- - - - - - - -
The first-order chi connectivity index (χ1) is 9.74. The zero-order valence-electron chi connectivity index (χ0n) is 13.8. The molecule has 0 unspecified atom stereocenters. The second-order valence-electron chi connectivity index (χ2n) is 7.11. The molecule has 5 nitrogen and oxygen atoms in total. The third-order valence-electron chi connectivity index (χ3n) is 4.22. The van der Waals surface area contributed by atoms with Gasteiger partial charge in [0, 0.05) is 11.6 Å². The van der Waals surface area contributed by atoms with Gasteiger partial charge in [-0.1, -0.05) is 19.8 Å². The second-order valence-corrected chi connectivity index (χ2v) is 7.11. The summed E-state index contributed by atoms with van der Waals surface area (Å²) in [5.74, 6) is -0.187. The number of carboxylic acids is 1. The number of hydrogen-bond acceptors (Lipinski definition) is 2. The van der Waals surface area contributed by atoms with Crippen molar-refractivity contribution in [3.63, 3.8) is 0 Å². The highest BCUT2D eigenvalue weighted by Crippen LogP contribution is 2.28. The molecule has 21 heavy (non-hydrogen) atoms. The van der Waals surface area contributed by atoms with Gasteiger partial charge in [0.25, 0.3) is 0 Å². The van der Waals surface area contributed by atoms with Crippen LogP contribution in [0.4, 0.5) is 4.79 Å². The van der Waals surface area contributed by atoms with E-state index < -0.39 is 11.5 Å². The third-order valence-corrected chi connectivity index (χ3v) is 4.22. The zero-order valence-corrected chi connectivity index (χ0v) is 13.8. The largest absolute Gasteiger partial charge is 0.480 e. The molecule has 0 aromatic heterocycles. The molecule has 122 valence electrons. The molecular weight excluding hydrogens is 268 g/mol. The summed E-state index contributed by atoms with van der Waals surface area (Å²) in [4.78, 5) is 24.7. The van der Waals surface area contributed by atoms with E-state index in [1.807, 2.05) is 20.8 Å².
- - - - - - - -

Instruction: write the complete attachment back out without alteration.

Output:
The first-order chi connectivity index (χ1) is 9.74. The zero-order valence-electron chi connectivity index (χ0n) is 13.8. The molecule has 0 unspecified atom stereocenters. The second-order valence-electron chi connectivity index (χ2n) is 7.11. The molecule has 5 nitrogen and oxygen atoms in total. The third-order valence-electron chi connectivity index (χ3n) is 4.22. The van der Waals surface area contributed by atoms with Gasteiger partial charge in [0, 0.05) is 11.6 Å². The van der Waals surface area contributed by atoms with Gasteiger partial charge in [-0.1, -0.05) is 19.8 Å². The second-order valence-corrected chi connectivity index (χ2v) is 7.11. The summed E-state index contributed by atoms with van der Waals surface area (Å²) in [5.74, 6) is -0.187. The number of carboxylic acids is 1. The number of hydrogen-bond acceptors (Lipinski definition) is 2. The van der Waals surface area contributed by atoms with Crippen molar-refractivity contribution in [3.63, 3.8) is 0 Å². The highest BCUT2D eigenvalue weighted by Crippen LogP contribution is 2.28. The molecule has 21 heavy (non-hydrogen) atoms. The van der Waals surface area contributed by atoms with Gasteiger partial charge in [0.25, 0.3) is 0 Å². The van der Waals surface area contributed by atoms with Crippen LogP contribution in [0.4, 0.5) is 4.79 Å². The van der Waals surface area contributed by atoms with E-state index < -0.39 is 11.5 Å². The third-order valence-corrected chi connectivity index (χ3v) is 4.22. The zero-order valence-corrected chi connectivity index (χ0v) is 13.8. The largest absolute Gasteiger partial charge is 0.480 e. The molecule has 0 aromatic heterocycles. The molecule has 122 valence electrons. The molecular weight excluding hydrogens is 268 g/mol. The summed E-state index contributed by atoms with van der Waals surface area (Å²) in [4.78, 5) is 24.7. The van der Waals surface area contributed by atoms with E-state index in [1.807, 2.05) is 20.8 Å².